Enrico Alberto d’Albertis (23 March 1846 – 3 March 1932) was an Italian navigator, writer, philologist, ethnologist and philanthropist. His cousin Luigi Maria d’Albertis was also an explorer and naturalists.
Born at Voltri, now part of Genoa, d’Albertis enlisted in the Royal Italian Navy and took part in the Battle of Lissa (1866). Later he served on the battleships Ancona and Formidabile. Later he moved to the Merchant Navy, and was the commander of Emilia, the lead ship of the first Italian convoy in the Suez Canal.
Starting from 1874, he dedicated his life to yachting.
After founding the first Italian Yacht Club in 1879, he recreated Christopher Columbus’ journey to San Salvador by sailing two cutters, the Violante and the Corsaro, using nautical instruments he had handcrafted, modeled on the ones used by Columbus. In addition, D’Albertis traveled around the world three times, circumnavigated Africa once, and carried out archaeological digs with Arturo Issel. During World War I, he patrolled as a volunteer in Tyrrhenian Sea, receiving the Merit Cross.
D’Albertis personally designed the Castello d’Albertis, his residence in Genoa, where he showed his personal collection, including, among the others, weapons from his trips to Malaysia, Australia, Turkey, America and Spain. Some rooms were in typical yachts design. D’Albertis died at Genoa in 1932. His castle and collections were donated to the city of Genoa, who turned them into the Museum of World Cultures.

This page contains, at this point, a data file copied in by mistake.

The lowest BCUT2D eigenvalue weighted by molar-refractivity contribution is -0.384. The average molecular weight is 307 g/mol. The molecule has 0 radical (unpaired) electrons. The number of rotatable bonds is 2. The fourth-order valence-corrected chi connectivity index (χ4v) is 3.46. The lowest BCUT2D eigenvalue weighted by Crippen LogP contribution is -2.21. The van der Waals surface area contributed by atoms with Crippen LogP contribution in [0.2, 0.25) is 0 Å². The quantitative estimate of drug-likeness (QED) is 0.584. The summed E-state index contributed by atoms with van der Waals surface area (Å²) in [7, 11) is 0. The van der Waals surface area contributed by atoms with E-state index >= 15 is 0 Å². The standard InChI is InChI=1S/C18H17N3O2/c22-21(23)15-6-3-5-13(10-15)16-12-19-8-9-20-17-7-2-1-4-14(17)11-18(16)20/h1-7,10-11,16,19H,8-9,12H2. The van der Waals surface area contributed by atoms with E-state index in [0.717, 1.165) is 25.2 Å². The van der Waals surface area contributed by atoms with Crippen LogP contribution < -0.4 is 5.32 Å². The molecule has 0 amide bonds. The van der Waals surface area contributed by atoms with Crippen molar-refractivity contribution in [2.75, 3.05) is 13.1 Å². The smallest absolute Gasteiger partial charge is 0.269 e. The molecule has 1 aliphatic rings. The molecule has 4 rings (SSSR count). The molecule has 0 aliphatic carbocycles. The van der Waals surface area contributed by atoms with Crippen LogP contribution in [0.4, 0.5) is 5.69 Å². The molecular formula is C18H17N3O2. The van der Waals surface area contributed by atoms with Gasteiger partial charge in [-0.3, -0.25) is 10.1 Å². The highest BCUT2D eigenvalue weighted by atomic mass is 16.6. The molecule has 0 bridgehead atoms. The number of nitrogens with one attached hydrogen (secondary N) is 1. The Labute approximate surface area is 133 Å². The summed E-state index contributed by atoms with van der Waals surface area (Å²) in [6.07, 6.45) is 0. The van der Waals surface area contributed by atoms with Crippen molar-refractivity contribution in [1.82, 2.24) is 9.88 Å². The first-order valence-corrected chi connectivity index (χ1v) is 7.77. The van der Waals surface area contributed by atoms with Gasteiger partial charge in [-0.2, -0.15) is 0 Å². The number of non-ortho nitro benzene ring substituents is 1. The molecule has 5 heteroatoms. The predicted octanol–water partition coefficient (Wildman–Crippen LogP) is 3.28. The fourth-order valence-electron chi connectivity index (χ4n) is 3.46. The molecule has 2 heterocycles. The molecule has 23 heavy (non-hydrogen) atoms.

The figure of the captain d’Albertis was certainly that of an original person, animated by a taste for challenges, discovery and exploration. In 1872, then at only twenty-six years of age he traveled the distance between his city, Genoa, and Turin using a wooden velocipede with metal wheels. Around the same time, the journey between the Ligurian capital and Nice was covered on foot and in record time.
His first trip around the world – which would open a series of memorable circumnavigations especially in the Mediterranean Sea and along the coasts of Europe – did it in 1877. The crossing that would have made him famous in the world of navigators organized it in 1891, the year before the four hundredth anniversary of the discovery of America by Cristoforo Colombo; d’Albertis had a specially built yacht – the Corsaro – and with it retraced Columbus’s course. In twenty-seven days of navigation, using the same equipment used by his great predecessor, he reached the coasts of San Salvador. The jump from the island of Caribbean to New York, to receive the official greeting of the US authorities, was brief.
The journey back to the old continent was not as comfortable for d’Albertis as it had been, after all, the one going, although it happened on one of the four school ships of the Naval Academy of Livorno that were at anchor in the bay of San Lorenzo . The ship on which the captain was staying, in fact, ran into a storm that caused waves ten meters high while he was off the island of Terranova and only after a few days of navigation he managed to get out of the storm.
Returning to his city, d’Albertis then began to frequent the group of explorers and naturalists who had gathered around the Marquis Giacomo Doria; for his part he tried to make himself useful to the research by performing analyzes of the seas, fish and plants he came across during his travels. An explorer, but also a scientist at home, he conducted excavation campaigns with Arturo Issel in some of the many caves of which Liguria was and still is scattered.